Theranos CEO Set to Host Hillary Clinton Fundraiser
March 16, 2016
By Alex Keown, BioSpace.com Breaking News Staff
PALO ALTO, Calif. – Elizabeth Holmes, the billionaire founder and chief executive officer of embattled Theranos will host a fundraiser for Democratic presidential candidate Hillary Clinton on March 21—a move that some have suggested strikes a tone the company is more concerned about political connections rather than addressing concerns over the efficacy of its blood testing technology.
CBS News reported Holmes’s fundraiser will include a $2,700 "host reception" with Chelsea Clinton, daughter of the candidate and former President Bill Clinton. While hosting a fundraiser may not be unusual or controversial for the head of a $9 billion company, the timing may be of optical concern for the company. Robert M. Wachter, interim chairman of the department of medicine at the University of California, San Francisco, told Stat News that the fundraiser gives people an idea the company is “focused more on its political relationships than on its core business.” He added that the political activity has “created a hype that far exceeds the true value of the company’s products.”
But not everyone thinks the fundraiser is a negative. Henry Greely, director of the Center for Law and the Biosciences at Stanford Law School and a Clinton supporter, also told State News that the Clinton campaign allowing her to host the fundraiser presents the idea that the issues at Theranos are “passing clouds.”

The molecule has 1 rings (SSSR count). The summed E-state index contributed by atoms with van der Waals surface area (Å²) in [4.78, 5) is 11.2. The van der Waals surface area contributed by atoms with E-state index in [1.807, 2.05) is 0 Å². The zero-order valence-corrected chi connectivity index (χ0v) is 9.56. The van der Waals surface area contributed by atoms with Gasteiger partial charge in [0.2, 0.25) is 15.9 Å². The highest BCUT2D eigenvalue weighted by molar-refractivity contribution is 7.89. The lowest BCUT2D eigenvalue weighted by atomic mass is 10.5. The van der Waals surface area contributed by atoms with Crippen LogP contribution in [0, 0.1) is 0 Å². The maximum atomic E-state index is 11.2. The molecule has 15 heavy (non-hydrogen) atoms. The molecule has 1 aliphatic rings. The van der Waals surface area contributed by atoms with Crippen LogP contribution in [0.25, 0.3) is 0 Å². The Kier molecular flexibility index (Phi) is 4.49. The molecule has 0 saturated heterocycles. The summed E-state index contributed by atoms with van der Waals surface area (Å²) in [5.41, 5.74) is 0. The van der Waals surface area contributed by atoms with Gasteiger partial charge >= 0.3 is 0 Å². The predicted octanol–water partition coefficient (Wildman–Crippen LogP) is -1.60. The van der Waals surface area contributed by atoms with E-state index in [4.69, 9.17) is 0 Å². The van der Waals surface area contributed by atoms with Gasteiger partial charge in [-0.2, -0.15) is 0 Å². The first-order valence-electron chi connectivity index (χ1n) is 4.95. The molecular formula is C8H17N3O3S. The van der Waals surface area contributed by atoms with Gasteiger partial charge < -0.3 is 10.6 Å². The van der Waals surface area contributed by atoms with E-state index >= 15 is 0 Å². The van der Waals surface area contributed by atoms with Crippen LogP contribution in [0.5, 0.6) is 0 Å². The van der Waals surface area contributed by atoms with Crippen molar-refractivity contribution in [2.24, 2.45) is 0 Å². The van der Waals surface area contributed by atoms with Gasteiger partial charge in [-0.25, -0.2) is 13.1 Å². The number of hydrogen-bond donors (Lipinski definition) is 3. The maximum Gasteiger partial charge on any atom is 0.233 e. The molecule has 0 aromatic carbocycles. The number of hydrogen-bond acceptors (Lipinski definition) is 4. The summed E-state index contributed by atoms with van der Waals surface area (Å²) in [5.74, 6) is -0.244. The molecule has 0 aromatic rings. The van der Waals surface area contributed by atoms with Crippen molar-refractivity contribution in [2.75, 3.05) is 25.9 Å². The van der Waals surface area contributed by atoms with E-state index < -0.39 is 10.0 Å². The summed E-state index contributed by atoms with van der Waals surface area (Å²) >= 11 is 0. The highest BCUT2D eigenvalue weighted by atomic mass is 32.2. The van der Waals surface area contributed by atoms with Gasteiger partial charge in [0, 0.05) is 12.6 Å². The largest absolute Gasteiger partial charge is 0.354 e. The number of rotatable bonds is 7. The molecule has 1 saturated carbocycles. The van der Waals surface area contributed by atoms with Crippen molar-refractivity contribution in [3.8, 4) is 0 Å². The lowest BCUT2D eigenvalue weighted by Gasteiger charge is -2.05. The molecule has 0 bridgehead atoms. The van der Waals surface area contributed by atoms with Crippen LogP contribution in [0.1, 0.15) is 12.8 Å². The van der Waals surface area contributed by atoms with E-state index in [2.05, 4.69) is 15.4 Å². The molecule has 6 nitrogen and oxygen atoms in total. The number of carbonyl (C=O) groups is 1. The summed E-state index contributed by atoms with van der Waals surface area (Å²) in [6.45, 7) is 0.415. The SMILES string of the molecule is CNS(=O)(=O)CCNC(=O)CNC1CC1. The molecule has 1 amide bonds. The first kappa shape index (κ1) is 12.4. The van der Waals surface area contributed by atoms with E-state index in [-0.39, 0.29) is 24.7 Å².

Clinton is not the first political figure Holmes and Theranos have courted. Marine Gen. James Mattis is a member of Theranos’ board of governors. While at the Department of Defense, Mattis was allegedly sought out by Holmes to help with some concerns about Theranos’ blood testing products raised by the U.S. Food and Drug Administration. Theranos said the Department of Defense was interested in adapting the company’s blood tests for battlefield use in a pilot program that would not have required FDA approval.
Other noted political figures associated with Theranos leadership include Henry Kissenger and George Schultz. Once members of the board of directors, Kissenger and Schultz will now serve on a “board of counselors” to provide advice to Theranos’ board.
For the past six or so months, Theranos has been under fire for the efficacy of its blood testing products as well as conditions at a Newark, Calif. lab, raised after an inspection by the U.S. Centers for Medicare and Medicaid Services (USMMS). The USMMS said the company’s hematology practices at that site “posed immediate jeopardy to the health and safety” of patients. There were also concerns Theranos sent results of blood tests back to 81 people taking blood thinners for a test called PT/INR, a blood test that measures how long it takes blood to clot. Accuracy is crucial for blood thinner testing so doctors will be able to appropriately adjust dosages for patients. Business Insider, citing the Wall Street Journal, said laboratories use a deviation rule for testing blood thinners due to the trickiness of accuracy, but the Theranos results were outside those parameters.